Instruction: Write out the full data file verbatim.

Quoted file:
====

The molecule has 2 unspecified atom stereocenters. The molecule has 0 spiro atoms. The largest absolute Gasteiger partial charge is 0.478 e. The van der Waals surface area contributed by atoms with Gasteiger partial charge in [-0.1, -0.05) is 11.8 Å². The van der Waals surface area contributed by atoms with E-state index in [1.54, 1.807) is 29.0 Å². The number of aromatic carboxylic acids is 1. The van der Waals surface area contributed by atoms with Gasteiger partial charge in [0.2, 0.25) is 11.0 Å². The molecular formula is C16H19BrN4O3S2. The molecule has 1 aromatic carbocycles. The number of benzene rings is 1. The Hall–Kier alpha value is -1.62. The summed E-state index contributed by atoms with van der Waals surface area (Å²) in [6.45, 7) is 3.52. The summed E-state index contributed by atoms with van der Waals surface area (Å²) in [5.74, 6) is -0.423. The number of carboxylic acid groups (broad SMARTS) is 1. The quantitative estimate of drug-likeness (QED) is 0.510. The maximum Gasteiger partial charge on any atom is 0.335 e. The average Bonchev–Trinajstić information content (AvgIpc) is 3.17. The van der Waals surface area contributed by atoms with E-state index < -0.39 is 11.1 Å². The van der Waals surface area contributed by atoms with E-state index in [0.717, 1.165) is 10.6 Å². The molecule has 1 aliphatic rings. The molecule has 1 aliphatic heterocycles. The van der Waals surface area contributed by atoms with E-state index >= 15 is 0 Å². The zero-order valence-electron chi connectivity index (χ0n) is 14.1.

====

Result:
The molecule has 2 unspecified atom stereocenters. The molecule has 0 spiro atoms. The largest absolute Gasteiger partial charge is 0.478 e. The van der Waals surface area contributed by atoms with Gasteiger partial charge in [-0.1, -0.05) is 11.8 Å². The van der Waals surface area contributed by atoms with E-state index in [1.54, 1.807) is 29.0 Å². The number of aromatic carboxylic acids is 1. The van der Waals surface area contributed by atoms with Gasteiger partial charge in [0.2, 0.25) is 11.0 Å². The molecular formula is C16H19BrN4O3S2. The molecule has 1 aromatic carbocycles. The number of benzene rings is 1. The Hall–Kier alpha value is -1.62. The summed E-state index contributed by atoms with van der Waals surface area (Å²) in [6.45, 7) is 3.52. The summed E-state index contributed by atoms with van der Waals surface area (Å²) in [5.74, 6) is -0.423. The number of carboxylic acid groups (broad SMARTS) is 1. The quantitative estimate of drug-likeness (QED) is 0.510. The maximum Gasteiger partial charge on any atom is 0.335 e. The average Bonchev–Trinajstić information content (AvgIpc) is 3.17. The van der Waals surface area contributed by atoms with E-state index < -0.39 is 11.1 Å². The van der Waals surface area contributed by atoms with E-state index in [0.717, 1.165) is 10.6 Å². The molecule has 1 aliphatic rings. The molecule has 1 aliphatic heterocycles. The van der Waals surface area contributed by atoms with E-state index >= 15 is 0 Å². The zero-order valence-electron chi connectivity index (χ0n) is 14.1.